Unlike dogs, most cats are not big gulpers or slurpers at the water bowl. And I’ve yet to see any feline expert able to consistently train a cat to drink water on cue. But like dogs, cats need ample daily supplies of water to keep their coats shiny as well as their skin and organs well hydrated. In fact, a cat’s body is made up of about 70 percent water.
For insights into H20 for cats, we turned to a champion of all cats: Ernie Ward, DVM, America’s Pet Advocate and a member of the American Association of Feline Practitioners’ cat friendly practice advisory council.
How much water should an adult cat drink each day to stay hydrated?
Dr. Ward: Because cats evolved in the desert plains of Mesopotamia, they require a little less than an ounce of water per pound of body weight each day. An average 10-pound domestic short hair indoor cat will typically need to drink 7 to 10 ounces of water per day.
Why should we care if our cats don’t always drink this recommended daily amount of water? Of if they seem to be drinking excessively?
Dr. Ward: The biggest problem of water consumption in pets involves excessive drinking. If your cat is suddenly lapping at the water dish frequently, drinking from unusual sources (like the toilet bowl) or is urinating more than normal, have him examined by your veterinarian immediately. Diseases that cause increased thirst include kidney and liver disease, diabetes, hormonal imbalances and cancer. One in three cats will experience kidney disease.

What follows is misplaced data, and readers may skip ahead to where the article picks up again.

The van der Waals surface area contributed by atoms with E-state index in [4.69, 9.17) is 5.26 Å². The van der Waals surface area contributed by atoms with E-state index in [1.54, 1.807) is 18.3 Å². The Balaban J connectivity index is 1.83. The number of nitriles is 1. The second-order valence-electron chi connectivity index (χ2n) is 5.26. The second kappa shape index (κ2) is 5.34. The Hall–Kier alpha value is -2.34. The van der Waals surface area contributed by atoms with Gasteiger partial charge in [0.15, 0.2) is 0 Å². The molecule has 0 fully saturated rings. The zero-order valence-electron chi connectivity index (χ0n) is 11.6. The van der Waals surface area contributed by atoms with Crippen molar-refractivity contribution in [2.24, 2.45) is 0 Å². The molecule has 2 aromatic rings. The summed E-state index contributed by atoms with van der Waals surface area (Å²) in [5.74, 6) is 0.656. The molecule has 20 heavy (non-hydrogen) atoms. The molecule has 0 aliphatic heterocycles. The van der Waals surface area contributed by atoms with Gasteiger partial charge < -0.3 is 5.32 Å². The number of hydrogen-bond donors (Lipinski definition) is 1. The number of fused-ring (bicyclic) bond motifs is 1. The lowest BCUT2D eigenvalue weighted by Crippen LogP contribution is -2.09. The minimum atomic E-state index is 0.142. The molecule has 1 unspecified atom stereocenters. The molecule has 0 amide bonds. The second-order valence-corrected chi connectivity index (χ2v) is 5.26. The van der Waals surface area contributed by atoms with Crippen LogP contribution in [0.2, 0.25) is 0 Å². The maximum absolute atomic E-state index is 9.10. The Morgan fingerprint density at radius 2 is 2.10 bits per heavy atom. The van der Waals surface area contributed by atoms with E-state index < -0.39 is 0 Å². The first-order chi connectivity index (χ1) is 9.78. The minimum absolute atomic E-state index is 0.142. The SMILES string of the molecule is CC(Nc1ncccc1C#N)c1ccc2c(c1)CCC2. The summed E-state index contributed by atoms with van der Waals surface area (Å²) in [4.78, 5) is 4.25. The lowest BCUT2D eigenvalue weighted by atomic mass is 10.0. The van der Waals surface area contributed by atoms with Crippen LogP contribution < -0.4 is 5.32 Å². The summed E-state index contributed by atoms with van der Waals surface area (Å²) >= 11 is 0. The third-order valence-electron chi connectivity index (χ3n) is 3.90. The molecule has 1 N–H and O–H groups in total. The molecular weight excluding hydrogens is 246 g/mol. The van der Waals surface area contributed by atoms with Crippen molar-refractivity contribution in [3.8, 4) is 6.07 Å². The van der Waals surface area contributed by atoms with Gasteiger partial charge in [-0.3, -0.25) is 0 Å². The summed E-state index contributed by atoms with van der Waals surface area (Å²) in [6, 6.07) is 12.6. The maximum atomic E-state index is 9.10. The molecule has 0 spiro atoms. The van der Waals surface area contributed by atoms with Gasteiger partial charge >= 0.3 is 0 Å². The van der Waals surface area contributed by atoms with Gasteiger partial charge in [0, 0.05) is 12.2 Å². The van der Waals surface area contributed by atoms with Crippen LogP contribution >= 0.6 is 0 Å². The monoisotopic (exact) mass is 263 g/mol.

If a cat isn’t a big water drinker, is there a Plan B to ensure he stays hydrated?
Dr. Ward: Feeding a canned diet is an excellent way to provide water for your cat. Canned food is between 70 to 80 percent water.
Any ideas to jazz up water sources for our cats, especially if their primary food source is kibble and not canned food?
Dr. Ward: Many cats seem to prefer fresh, running water from a pet drinking fountain or circulating water bowl. While it’s unclear why many felines prefer bubbly water, one theory is that running water signals safety. Cats may have evolved with a preference for running water because still, stagnant water can harbor infectious parasites, fungi and bacteria.
Drink up these tips:
• Serve water in wide, stainless steel bowls as most cats do not like to have their whiskers scrunched inside narrow food or water bowls.
• Locate a few water bowls throughout your house, strategically placed near areas your cat spends most of his time. And park the water bowl far enough away from the food bowl so that food pieces don’t end up as floaties in the water bowl—a big ‘yuck’ for most dignified cats.
• Provide your cat with bottled water when traveling to minimize his chance of gastrointestinal upset from drinking less-than-pure water from a hotel faucet.
By Sarah Zumhofe